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Opposition To War Grows As TV Brings It Home

The camera pans at pavement level across Freedom Square in Grozny, zooming in on the charred, twisted wreckage of Russian armored vehicles and the charred, twisted wreckage of Russian boys in uniform.

It is not a pretty picture. For the first time, images like this one from the fighting in Chechnya - and other footage at least as disturbing - have become a part of the daily television news diet of millions of Russians.

The sight of dead, maimed and captured Russian soldiers is coming as a shock here. Much more than the impassioned denunciations of political figures, the images of Russia’s first major televised conflict appear to be stirring bitter opposition to what was already an extremely unpopular war. Moreover, the pictures seem to have canceled out the government’s Soviet-style propaganda campaign, which has produced a blizzard of lies, disinformation and distortion about the war in Chechnya.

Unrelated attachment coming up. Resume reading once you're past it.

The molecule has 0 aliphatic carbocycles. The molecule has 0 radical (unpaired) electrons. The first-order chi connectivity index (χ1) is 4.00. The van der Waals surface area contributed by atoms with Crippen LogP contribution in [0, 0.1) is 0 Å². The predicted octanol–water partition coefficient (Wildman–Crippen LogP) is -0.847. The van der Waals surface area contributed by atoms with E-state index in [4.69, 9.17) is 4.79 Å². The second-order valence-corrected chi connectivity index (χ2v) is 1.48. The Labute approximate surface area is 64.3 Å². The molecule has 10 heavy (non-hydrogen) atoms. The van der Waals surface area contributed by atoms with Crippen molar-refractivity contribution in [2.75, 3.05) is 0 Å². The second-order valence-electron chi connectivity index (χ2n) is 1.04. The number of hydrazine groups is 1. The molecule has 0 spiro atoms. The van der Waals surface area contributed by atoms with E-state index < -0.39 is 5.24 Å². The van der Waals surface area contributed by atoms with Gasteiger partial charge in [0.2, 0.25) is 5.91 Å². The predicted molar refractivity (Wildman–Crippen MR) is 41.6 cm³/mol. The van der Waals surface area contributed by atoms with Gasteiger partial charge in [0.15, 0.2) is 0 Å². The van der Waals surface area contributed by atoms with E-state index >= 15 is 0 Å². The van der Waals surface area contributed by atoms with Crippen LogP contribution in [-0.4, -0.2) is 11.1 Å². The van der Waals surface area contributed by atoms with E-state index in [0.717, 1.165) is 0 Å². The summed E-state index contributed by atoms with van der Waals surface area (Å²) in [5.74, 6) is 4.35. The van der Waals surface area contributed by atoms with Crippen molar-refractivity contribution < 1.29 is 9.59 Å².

“I watched it on TV - so many people were killed, there must be hundreds,” said Nina Kizyakova, 80, a retired doctor. Russian President Boris Yeltsin “should be shot for this.”

Americans were first confronted with pictures of their own dead sons in the 1960s, when the Vietnam War entered U.S. living rooms through TV screens. Since then, from Beirut and Iran to Somalia, footage of slain GIs has defined the nation’s visual recollection of crises and conflicts. Until now, though, Russia had no comparable experience.

During the Soviet Union’s venture in Afghanistan in the 1980s, when, according to official counts, 15,000 Russian troops were killed, strict state censorship sanitized the images that reached Moscow and the provinces.

The state’s grip on the media has loosened considerably since the Afghan war. The result is that as the war in Chechnya reached a climax this week with a ferocious battle in the heart of Grozny, the military debacle for Russian troops is being magnified for the entire nation by gruesome and wrenching pictures.

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